Niven said a good way to help hospitals stem financial losses is to spread rumors in Spanish within the Latino community that emergency rooms are killing patients in order to harvest their organs for transplants.Apparently the Homeland Security establishment at this conference soon got a taste of what it's like to attend a panel at a science-fiction convention.
“The problem [of hospitals going broke] is hugely exaggerated by illegal aliens who aren’t going to pay for anything anyway,” Niven said.
“Do you know how politically incorrect you are?” [Jerry] Pournelle asked.
“I know it may not be possible to use this solution, but it does work,” Niven replied.
The 45-minute panel discussion quickly deteriorated as federal, local and state homeland security officials, and at least one congressional aid, attempted to ask questions, which were largely ignored.My people, my people.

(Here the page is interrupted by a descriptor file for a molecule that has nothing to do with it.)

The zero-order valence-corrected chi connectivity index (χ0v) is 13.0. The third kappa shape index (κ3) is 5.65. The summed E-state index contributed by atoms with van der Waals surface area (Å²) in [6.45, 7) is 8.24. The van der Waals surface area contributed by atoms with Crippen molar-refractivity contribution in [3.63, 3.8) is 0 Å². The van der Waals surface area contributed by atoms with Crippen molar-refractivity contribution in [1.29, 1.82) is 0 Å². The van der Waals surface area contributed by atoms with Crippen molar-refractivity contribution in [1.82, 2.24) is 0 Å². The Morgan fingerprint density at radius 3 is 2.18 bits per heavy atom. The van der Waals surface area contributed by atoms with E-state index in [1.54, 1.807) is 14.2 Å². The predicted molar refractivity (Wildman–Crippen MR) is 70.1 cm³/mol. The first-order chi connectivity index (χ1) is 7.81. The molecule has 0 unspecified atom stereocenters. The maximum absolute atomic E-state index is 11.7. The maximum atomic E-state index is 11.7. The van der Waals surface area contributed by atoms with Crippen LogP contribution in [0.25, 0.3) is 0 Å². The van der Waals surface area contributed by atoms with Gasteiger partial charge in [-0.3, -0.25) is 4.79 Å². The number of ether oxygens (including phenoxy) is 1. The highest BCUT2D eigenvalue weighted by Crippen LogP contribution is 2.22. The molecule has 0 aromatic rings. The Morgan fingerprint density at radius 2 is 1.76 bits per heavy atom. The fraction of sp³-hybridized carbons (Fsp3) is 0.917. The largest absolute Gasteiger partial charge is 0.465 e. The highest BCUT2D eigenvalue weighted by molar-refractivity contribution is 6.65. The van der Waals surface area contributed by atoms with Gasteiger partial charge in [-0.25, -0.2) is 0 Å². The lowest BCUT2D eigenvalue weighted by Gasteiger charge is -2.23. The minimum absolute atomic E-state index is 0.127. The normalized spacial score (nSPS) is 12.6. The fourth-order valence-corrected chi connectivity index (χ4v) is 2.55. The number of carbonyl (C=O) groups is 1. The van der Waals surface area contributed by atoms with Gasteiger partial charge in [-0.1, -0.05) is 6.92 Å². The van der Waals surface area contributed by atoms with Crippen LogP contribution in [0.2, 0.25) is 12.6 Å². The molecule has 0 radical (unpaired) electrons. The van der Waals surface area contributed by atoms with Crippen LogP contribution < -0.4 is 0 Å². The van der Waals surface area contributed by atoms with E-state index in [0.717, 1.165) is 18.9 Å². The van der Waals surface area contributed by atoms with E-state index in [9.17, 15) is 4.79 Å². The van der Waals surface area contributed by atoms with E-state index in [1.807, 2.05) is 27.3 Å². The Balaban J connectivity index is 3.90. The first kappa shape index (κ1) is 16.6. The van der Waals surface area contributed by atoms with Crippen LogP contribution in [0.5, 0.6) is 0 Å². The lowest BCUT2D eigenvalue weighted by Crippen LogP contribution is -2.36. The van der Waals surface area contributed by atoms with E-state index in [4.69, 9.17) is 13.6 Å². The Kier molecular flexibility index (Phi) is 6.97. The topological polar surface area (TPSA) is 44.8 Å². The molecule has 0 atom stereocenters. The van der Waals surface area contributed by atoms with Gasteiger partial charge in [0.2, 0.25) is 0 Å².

Instead the writers used their time to pontificate on a variety of tangentially related topics, including their past roles advising the government, predictions in their stories that have come to pass, the demise of the paperback book market, and low-cost launch into space.
David Brin, keeping on the topic of empowering citizens with mobile phone technology, delivered a self-described “rant” on the lack of funds being spent to support citizen reservists to back up the military, homeland security officials and first responders in times of crisis.
“It is impossible for you to succeed without us!” he shouted at the assembled officials, while banging his fist on the table and at one point jumping off his chair to wave a mobile phone in their faces.